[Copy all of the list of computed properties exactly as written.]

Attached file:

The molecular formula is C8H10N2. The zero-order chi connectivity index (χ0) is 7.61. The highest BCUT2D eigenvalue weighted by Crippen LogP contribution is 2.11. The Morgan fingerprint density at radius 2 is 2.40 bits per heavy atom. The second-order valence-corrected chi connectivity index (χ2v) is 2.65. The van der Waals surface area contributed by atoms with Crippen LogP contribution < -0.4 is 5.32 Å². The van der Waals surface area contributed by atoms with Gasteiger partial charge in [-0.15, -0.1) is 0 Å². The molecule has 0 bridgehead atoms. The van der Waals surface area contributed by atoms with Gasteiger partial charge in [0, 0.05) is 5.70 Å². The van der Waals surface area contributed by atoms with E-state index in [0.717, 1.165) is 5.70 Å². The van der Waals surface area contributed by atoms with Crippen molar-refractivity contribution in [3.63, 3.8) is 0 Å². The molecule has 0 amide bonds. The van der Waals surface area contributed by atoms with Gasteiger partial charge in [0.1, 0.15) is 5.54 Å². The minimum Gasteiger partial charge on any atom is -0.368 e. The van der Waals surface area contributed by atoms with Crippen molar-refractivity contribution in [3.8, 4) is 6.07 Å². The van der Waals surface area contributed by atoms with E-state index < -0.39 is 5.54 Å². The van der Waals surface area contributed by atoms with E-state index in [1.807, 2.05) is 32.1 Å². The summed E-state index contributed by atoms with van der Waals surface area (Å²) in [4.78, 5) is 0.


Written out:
The molecular formula is C8H10N2. The zero-order chi connectivity index (χ0) is 7.61. The highest BCUT2D eigenvalue weighted by Crippen LogP contribution is 2.11. The Morgan fingerprint density at radius 2 is 2.40 bits per heavy atom. The second-order valence-corrected chi connectivity index (χ2v) is 2.65. The van der Waals surface area contributed by atoms with Crippen LogP contribution < -0.4 is 5.32 Å². The van der Waals surface area contributed by atoms with Gasteiger partial charge in [-0.15, -0.1) is 0 Å². The molecule has 0 bridgehead atoms. The van der Waals surface area contributed by atoms with Gasteiger partial charge in [0, 0.05) is 5.70 Å². The van der Waals surface area contributed by atoms with E-state index in [0.717, 1.165) is 5.70 Å². The van der Waals surface area contributed by atoms with Crippen molar-refractivity contribution in [3.63, 3.8) is 0 Å². The molecule has 0 amide bonds. The van der Waals surface area contributed by atoms with Gasteiger partial charge in [0.1, 0.15) is 5.54 Å². The minimum Gasteiger partial charge on any atom is -0.368 e. The van der Waals surface area contributed by atoms with Crippen molar-refractivity contribution in [3.8, 4) is 6.07 Å². The van der Waals surface area contributed by atoms with E-state index < -0.39 is 5.54 Å². The van der Waals surface area contributed by atoms with E-state index in [1.807, 2.05) is 32.1 Å². The summed E-state index contributed by atoms with van der Waals surface area (Å²) in [4.78, 5) is 0.